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Volunteering is changing to help us reach more young people

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Tune in when you switch on

Talking online has become a big part of our lives. When you switch on, do you really listen to what people say?

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You’ll need

  • Device with access to the internet

Before you begin

  • This is a great activity for an online session. Check out the advice on using Zoom and other popular digital platforms and the guidance on being safe online.
  • Let everyone know that you’re going to be talking about mental health in this session and remind them that they can take a step back from conversations at any time. If you know anyone in the group has experience of mental health problems, talk to them (and their parents or carers) before the activity to make sure they're happy to take part and find out if you need to make any changes.
  • Make sure everyone knows where they can go for support if they or someone they know needs it. We’ve included some information and links below and if you’ve got concerns about a young person’s welfare (including their online experiences), follow the Yellow Card reporting processes.
  • In this activity, everyone will play a game called Destination unknown to polish their listening skills. They’ll then talk about active listening, learn how to listen online, and pledge to make a difference by tuning in (and asking twice) when chatting to friends online.

Destination unknown

  1. Everyone should split into small groups. Once the person leading the activity’s explained what to do, each group should go into their own breakout room.
  2. Everyone should think of a destination they’d like to visit on holiday in the future. They should keep it a secret and think about things like the climate, the terrain, the food, and the activities they’d to do there.
  3. Everyone should take it in turns to talk about the destination they’d like to visit, without telling anyone where it is or the name of any attractions or landmarks.  

For example, if someone was thinking of Australia they could say they’d like to go somewhere that’s warm during the UK’s winter months, that has lots of beaches, where people speak English and where they could try surfing.

  1. The rest of the team should work together to really tune in to what’s being said. Once they’ve listened carefully to everything, they should decide on a suitable place the person could visit. They should explain where they’ve chosen, backing up their decision with reasons they heard from the person speaking.
  2. After everyone has had their turn, teams should discuss how it felt to really listen in and think about what the person was saying. Was it easy? What made it difficult?

What is active listening?

  1. The person leading the activity should ask everyone what they think ‘active listening’ means in the context of mental health.
  2. Everyone should chat about how to be a good active listener. What do they think active listening involves?
  3. The person leading the activity should introduce the five steps to good active listening. Did people manage to think of them all? Did they come up with anything extra that’s not listed?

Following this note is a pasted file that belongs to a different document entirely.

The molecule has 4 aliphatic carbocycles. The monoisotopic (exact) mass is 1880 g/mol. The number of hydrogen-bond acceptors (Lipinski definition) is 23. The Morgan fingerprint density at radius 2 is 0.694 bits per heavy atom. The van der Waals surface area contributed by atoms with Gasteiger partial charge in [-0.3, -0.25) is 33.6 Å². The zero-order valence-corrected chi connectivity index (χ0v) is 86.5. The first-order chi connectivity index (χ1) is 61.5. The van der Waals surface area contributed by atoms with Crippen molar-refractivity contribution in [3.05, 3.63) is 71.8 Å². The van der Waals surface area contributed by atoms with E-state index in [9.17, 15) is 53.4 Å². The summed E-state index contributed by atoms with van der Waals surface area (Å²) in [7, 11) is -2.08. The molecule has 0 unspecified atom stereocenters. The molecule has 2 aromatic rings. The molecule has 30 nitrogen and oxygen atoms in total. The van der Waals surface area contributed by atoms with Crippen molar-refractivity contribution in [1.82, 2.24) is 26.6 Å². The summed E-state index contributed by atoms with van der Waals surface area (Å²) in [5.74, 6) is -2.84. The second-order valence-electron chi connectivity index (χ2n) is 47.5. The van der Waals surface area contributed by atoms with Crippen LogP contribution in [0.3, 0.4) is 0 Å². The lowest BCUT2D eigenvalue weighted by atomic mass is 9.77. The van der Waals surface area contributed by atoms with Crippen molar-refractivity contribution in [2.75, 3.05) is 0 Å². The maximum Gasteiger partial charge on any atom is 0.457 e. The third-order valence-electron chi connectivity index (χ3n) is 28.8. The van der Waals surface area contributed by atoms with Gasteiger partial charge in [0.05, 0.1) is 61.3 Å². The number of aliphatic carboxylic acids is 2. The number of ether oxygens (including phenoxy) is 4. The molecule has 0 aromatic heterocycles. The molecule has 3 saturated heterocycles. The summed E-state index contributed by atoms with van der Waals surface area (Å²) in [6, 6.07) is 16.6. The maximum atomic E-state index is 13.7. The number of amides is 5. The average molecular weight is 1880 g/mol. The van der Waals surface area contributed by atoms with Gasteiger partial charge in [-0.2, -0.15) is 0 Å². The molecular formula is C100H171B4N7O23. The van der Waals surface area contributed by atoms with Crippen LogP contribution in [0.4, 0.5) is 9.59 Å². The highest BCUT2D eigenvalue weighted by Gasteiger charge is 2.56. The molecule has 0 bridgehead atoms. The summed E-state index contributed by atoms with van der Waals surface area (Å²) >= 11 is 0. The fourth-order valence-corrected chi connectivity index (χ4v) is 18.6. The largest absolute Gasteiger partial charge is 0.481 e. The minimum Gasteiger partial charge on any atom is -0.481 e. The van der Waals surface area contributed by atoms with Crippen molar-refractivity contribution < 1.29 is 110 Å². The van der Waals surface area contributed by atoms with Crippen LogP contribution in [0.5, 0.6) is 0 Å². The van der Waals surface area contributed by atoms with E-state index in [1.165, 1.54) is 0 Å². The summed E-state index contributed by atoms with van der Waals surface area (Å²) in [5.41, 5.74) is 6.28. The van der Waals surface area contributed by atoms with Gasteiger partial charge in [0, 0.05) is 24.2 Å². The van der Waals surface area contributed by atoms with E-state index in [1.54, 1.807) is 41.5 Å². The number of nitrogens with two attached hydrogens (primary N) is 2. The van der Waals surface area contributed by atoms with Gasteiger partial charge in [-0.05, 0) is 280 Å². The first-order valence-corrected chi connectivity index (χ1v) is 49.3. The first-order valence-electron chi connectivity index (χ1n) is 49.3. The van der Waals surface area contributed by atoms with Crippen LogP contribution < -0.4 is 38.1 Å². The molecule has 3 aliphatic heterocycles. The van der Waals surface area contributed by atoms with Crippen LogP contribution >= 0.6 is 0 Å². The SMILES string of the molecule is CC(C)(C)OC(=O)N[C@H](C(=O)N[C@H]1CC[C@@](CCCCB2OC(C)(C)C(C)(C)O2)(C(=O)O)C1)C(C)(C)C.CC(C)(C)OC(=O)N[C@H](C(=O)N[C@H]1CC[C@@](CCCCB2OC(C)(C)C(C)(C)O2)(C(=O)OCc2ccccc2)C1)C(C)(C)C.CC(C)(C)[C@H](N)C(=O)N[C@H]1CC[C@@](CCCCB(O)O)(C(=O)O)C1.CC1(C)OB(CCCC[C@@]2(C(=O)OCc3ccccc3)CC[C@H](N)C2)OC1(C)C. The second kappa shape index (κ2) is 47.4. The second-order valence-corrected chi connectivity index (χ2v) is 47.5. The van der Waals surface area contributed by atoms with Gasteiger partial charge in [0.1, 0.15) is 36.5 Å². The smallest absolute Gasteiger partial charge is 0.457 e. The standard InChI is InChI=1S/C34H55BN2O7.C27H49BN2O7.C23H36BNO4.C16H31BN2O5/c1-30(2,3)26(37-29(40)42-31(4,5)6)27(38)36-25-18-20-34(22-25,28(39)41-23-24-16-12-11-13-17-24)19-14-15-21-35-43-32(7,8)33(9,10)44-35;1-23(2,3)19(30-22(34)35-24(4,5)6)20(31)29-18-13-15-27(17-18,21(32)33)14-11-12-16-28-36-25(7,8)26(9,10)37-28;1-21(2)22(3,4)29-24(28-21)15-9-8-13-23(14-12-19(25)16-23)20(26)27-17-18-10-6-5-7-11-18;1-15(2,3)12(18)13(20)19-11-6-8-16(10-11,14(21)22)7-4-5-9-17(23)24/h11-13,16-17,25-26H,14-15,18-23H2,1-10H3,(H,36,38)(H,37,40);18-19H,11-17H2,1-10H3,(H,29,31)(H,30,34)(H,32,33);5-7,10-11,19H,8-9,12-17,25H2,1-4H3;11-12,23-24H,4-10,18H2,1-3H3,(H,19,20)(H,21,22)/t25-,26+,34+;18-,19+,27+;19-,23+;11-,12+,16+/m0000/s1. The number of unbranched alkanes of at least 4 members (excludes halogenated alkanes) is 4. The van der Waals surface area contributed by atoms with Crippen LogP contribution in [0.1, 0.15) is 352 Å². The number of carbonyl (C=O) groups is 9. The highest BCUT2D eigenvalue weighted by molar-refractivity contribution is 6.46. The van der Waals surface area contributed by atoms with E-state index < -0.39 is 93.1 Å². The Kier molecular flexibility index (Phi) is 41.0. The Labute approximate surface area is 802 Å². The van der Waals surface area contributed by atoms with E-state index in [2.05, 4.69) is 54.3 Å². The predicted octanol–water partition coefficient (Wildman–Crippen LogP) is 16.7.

1. Always listen closely. Especially when someone’s speaking about their mental health, try your best to focus on what they’re saying without getting distracted. There are lots of ways to show someone that you’re listening including facing them, making eye contact, and trying not to fidget. Not all of these things work for everyone (for example, some autistic people find it difficult to maintain eye contact), so find what works for you.
  2. Show interest. Once someone’s started talking to you, ask them questions about what they were saying to show you were listening and find out more about what they mean. If you feel able to, you could share some suggestions of things that have helped you if you’ve been in a similar situation – remember you’re talking about the other person though, so try not to talk for too long about yourself and don’t feel like you have to offer solutions.
  3. Be positive about the future. Sometimes, when people are feeling really low, it’s hard to imagine things getting better. Try to remind them that the future will get better and that there are people that they can turn to for support, including support services and charities (we’ve included some details below).
  4. Show you’re on their side. Try to make the person feel as comfortable as you can and don’t judge what they say. You don’t have to try to solve what they’re telling you: just being there to listen will make a huge difference.
  5. Get back in touch if you can. If you feel comfortable, get back in touch and see how the person’s getting on. Are things any better? Could you signpost them to any sources of support?


Tune in when you switch on

  1. Everyone should think about how they chat to their friends online. How could they practice active listening when they’re chatting in this way?
  2. Everyone should make a pledge to practice active listening when they switch on. They should write their pledge down and plan to update the group on their progress in four weeks.
  3. The person leading the activity should remind everyone that they don’t have to be an expert to talk about mental health. They don’t have to have all of the answers: sometimes the most important thing to do is listen and share places people could go for further support.
  4. The person leading the activity should remind everyone that they should never try to ‘diagnose’ anyone. They should make sure everyone knows what to do in an emergency and what to do if someone says something that makes them feel uncomfortable.